Long time Wild Ones member Heather Holm, author of such books as Pollinators of Native Plants and Bees, will be featured at this year’s Fox Cities Book Festival in Wisconsin. On Monday, October 8th at 6:30PM, she will speak at the Elisha D Smith Public Library in Menasha about “The Pollination of Native Plants,” and on Tuesday, October 9th at 10:00AM, she will speak at the WILD Center in Neenah about “Gardening for Bees and Butterflies.” Copies of her books will be available for sale at both sessions. [Read more…]
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Reference my earlier post dated December 5, 2016 entitled Fall Habitat Maintenance and the comment from Stephen Thomforde regarding heterogeneity as it relates to leaving the leaves. Specifically Stephen wanted to remind us that we should “manage our landscape in ways that mimic biomass harvest by grazing animals and biotic fire.”
I thought with this post I would add to the list of things to do for fall clean-up mentioned in the above referenced post. [Read more…]
One of the things I learned from Heather Holm‘s recent participation in the Fox Cities Book Festival was to leave the flower stems from my prairie plants standing for use by the solitary bees for their nests. What a novel idea! Heather suggested cutting the stems of the prairie plants at about 12 to 15 inches above the ground, anywhere from late May to early June — well after the overwintering insects had left their beds.
Cutting the Stem
Leaving 15 inches of stem sounds like an okay thing to do until you realize the highest most mowers cut is 6 inches. Hm-m. Now what? Heather uses a hand-held cutting implement, perhaps like a really sharp hedge shears or a grass shears to cut the stems of her plants.
That would, however, be a humongous feat with a prairie my size or larger. I do already break off the stems of the taller plants, but I typically leave the shorter plants just as they are unless I’m able to burn a quarter of my prairie in the spring. Looks like I’ll need to be a little extra diligent about breaking over stem tops of all heights.
As I’ve researched this more closely, I’ve learned not all plants work as well for bee nests as some others. Okay, that reduces the amount of cutting and breaking off. The plants that work best have long, linear, strong flower stalks and can be of varying diameters:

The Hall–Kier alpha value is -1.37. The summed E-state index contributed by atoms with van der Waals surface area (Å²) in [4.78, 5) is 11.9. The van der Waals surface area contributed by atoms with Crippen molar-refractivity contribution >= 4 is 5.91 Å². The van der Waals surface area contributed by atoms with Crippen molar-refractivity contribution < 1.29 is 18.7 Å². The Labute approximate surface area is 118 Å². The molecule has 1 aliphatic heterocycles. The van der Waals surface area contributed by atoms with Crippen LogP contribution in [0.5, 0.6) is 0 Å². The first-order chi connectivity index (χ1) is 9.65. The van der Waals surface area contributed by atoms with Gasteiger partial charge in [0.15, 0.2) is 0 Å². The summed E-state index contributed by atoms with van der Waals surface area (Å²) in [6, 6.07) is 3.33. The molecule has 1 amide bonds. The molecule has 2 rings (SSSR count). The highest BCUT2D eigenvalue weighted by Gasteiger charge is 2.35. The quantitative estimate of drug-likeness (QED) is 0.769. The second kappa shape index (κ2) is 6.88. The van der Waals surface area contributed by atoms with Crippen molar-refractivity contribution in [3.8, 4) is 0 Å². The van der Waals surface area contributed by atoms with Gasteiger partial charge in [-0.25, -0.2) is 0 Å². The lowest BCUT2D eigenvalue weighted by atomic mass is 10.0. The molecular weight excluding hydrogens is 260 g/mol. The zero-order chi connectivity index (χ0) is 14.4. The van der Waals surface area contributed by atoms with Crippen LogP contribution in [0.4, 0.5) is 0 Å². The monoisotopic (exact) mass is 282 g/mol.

- Stiff Goldenrod (Solidago rigida)
- Showy Goldenrod (Solidago speciosa)
- Yellow Coneflower (Ratibida pinnata)
- Pale Purple Coneflower (Echinacea pallida)
- Tall Coreopsis (Coreopsis tripteria)
- Asters (Symphyotrichum spp)
- Angelica (Angelica atropurpurea)
- Cupplant, Rosinweed, Compass Plant, Prairie Dock (Silphium spp)
- Sunflowers (Helianthus spp)
- Joe Pye Weed (Eutrochium spp)
- Switchgrass (Panicum virgatum)
- Indian grass (Sorghastrum nutans)
- Prairie Dropseed (Sporobolus heterolepsis)
- Little Bluestem (Schizachyrium scoparium)
- Big Bluestem (Andropogon geradii)
- Raspberry (Rubus spp)
- Hydrangea (Hydrangea spp)
Bees also use the pithy stems of woody plants such as:
- Bush Honeysuckle (Diervilla lonicera)
- Elderberry (Sambucus spp)
- Sumac (Rhus spp)
- Walnut (Juglans spp)
So, don’t be so quick to prune dead branches from trees and shrubs, and leave some piles of twigs and branches in your garden.
You can read about this and other interesting information about bees in Heather’s book Bees: An Identification and Native Plant Forage Guide. It also contains an excellent bee and plant identification guide.
The Environmental Protection Act
In the 1960s, smog was killing Americans, lakes were so low on oxygen they sustained little life, and there was a 400 square mile oil spill off the coast of California that killed bird and other wildlife. Nixon had just become president with a mandate to find some way to fix the environmental problems and stop pollution.
Shortly after taking office, Nixon set up the Environmental Quality Council with the mission to solve these problems. The Environmental Policy Act of 1969 was signed into law on January 1, 1970. Later he signed the Clean Air Act, the Clean Water Act and the Endangered Species Act into law. The Environmental Protection Agency which was the administration arm of these Acts became effective December 2, 1970 with William D Ruckelshaus at its head. [Read more…]